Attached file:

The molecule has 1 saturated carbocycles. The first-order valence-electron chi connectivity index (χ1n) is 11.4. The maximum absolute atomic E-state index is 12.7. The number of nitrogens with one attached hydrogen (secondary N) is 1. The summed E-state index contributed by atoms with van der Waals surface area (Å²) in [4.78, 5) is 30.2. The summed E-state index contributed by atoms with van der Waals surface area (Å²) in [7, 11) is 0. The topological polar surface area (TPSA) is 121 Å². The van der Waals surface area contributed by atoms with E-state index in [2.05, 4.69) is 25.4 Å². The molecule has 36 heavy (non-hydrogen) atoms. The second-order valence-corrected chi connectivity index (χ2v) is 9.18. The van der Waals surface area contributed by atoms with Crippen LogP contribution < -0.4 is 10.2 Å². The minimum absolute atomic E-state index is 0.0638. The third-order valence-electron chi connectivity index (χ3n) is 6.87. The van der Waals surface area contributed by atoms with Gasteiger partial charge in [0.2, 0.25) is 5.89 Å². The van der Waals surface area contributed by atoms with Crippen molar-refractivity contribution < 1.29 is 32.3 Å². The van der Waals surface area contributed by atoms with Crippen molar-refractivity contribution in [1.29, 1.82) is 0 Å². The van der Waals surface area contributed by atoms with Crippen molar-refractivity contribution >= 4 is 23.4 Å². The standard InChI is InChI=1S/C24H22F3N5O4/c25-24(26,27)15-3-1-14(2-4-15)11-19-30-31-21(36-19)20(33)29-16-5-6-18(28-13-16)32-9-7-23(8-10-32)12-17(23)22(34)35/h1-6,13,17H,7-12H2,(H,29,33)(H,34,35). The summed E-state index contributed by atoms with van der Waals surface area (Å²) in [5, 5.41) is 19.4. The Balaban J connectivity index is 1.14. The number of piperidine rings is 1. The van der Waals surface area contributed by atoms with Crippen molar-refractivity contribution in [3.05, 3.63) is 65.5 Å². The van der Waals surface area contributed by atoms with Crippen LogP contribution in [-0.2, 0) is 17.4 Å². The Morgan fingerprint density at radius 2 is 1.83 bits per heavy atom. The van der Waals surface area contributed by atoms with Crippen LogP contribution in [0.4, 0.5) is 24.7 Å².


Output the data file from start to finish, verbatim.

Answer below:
The molecule has 1 saturated carbocycles. The first-order valence-electron chi connectivity index (χ1n) is 11.4. The maximum absolute atomic E-state index is 12.7. The number of nitrogens with one attached hydrogen (secondary N) is 1. The summed E-state index contributed by atoms with van der Waals surface area (Å²) in [4.78, 5) is 30.2. The summed E-state index contributed by atoms with van der Waals surface area (Å²) in [7, 11) is 0. The topological polar surface area (TPSA) is 121 Å². The van der Waals surface area contributed by atoms with E-state index in [2.05, 4.69) is 25.4 Å². The molecule has 36 heavy (non-hydrogen) atoms. The second-order valence-corrected chi connectivity index (χ2v) is 9.18. The van der Waals surface area contributed by atoms with Crippen LogP contribution < -0.4 is 10.2 Å². The minimum absolute atomic E-state index is 0.0638. The third-order valence-electron chi connectivity index (χ3n) is 6.87. The van der Waals surface area contributed by atoms with Gasteiger partial charge in [0.2, 0.25) is 5.89 Å². The van der Waals surface area contributed by atoms with Crippen molar-refractivity contribution < 1.29 is 32.3 Å². The van der Waals surface area contributed by atoms with Crippen molar-refractivity contribution in [1.29, 1.82) is 0 Å². The van der Waals surface area contributed by atoms with Crippen molar-refractivity contribution >= 4 is 23.4 Å². The standard InChI is InChI=1S/C24H22F3N5O4/c25-24(26,27)15-3-1-14(2-4-15)11-19-30-31-21(36-19)20(33)29-16-5-6-18(28-13-16)32-9-7-23(8-10-32)12-17(23)22(34)35/h1-6,13,17H,7-12H2,(H,29,33)(H,34,35). The summed E-state index contributed by atoms with van der Waals surface area (Å²) in [5, 5.41) is 19.4. The Balaban J connectivity index is 1.14. The number of piperidine rings is 1. The van der Waals surface area contributed by atoms with Crippen molar-refractivity contribution in [3.05, 3.63) is 65.5 Å². The van der Waals surface area contributed by atoms with Crippen LogP contribution in [-0.2, 0) is 17.4 Å². The Morgan fingerprint density at radius 2 is 1.83 bits per heavy atom. The van der Waals surface area contributed by atoms with Crippen LogP contribution in [0.4, 0.5) is 24.7 Å².